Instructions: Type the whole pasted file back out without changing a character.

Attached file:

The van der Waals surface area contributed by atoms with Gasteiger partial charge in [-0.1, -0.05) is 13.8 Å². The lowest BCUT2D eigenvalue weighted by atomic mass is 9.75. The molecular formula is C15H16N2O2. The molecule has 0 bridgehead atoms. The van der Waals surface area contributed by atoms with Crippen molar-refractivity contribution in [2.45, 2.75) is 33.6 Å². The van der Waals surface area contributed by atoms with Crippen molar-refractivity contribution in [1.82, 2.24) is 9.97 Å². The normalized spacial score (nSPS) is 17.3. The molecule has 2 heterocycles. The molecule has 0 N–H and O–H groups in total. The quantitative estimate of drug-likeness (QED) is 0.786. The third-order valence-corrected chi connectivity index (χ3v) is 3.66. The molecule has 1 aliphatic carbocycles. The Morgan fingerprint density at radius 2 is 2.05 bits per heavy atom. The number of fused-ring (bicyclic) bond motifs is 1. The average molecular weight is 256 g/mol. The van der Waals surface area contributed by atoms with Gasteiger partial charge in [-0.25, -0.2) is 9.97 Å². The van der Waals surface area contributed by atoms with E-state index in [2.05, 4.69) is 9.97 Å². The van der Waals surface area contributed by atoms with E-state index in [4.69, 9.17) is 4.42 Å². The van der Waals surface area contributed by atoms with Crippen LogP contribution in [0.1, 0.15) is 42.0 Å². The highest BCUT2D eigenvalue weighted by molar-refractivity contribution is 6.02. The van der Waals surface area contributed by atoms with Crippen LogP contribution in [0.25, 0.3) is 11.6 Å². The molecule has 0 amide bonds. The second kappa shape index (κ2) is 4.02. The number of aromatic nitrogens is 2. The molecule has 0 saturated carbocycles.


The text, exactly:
The van der Waals surface area contributed by atoms with Gasteiger partial charge in [-0.1, -0.05) is 13.8 Å². The lowest BCUT2D eigenvalue weighted by atomic mass is 9.75. The molecular formula is C15H16N2O2. The molecule has 0 bridgehead atoms. The van der Waals surface area contributed by atoms with Crippen molar-refractivity contribution in [2.45, 2.75) is 33.6 Å². The van der Waals surface area contributed by atoms with Crippen molar-refractivity contribution in [1.82, 2.24) is 9.97 Å². The normalized spacial score (nSPS) is 17.3. The molecule has 2 heterocycles. The molecule has 0 N–H and O–H groups in total. The quantitative estimate of drug-likeness (QED) is 0.786. The third-order valence-corrected chi connectivity index (χ3v) is 3.66. The molecule has 1 aliphatic carbocycles. The Morgan fingerprint density at radius 2 is 2.05 bits per heavy atom. The number of fused-ring (bicyclic) bond motifs is 1. The average molecular weight is 256 g/mol. The van der Waals surface area contributed by atoms with Gasteiger partial charge in [-0.25, -0.2) is 9.97 Å². The van der Waals surface area contributed by atoms with E-state index in [2.05, 4.69) is 9.97 Å². The van der Waals surface area contributed by atoms with E-state index in [4.69, 9.17) is 4.42 Å². The van der Waals surface area contributed by atoms with Crippen LogP contribution in [0.1, 0.15) is 42.0 Å². The highest BCUT2D eigenvalue weighted by molar-refractivity contribution is 6.02. The van der Waals surface area contributed by atoms with Crippen LogP contribution in [0.25, 0.3) is 11.6 Å². The molecule has 0 amide bonds. The second kappa shape index (κ2) is 4.02. The number of aromatic nitrogens is 2. The molecule has 0 saturated carbocycles.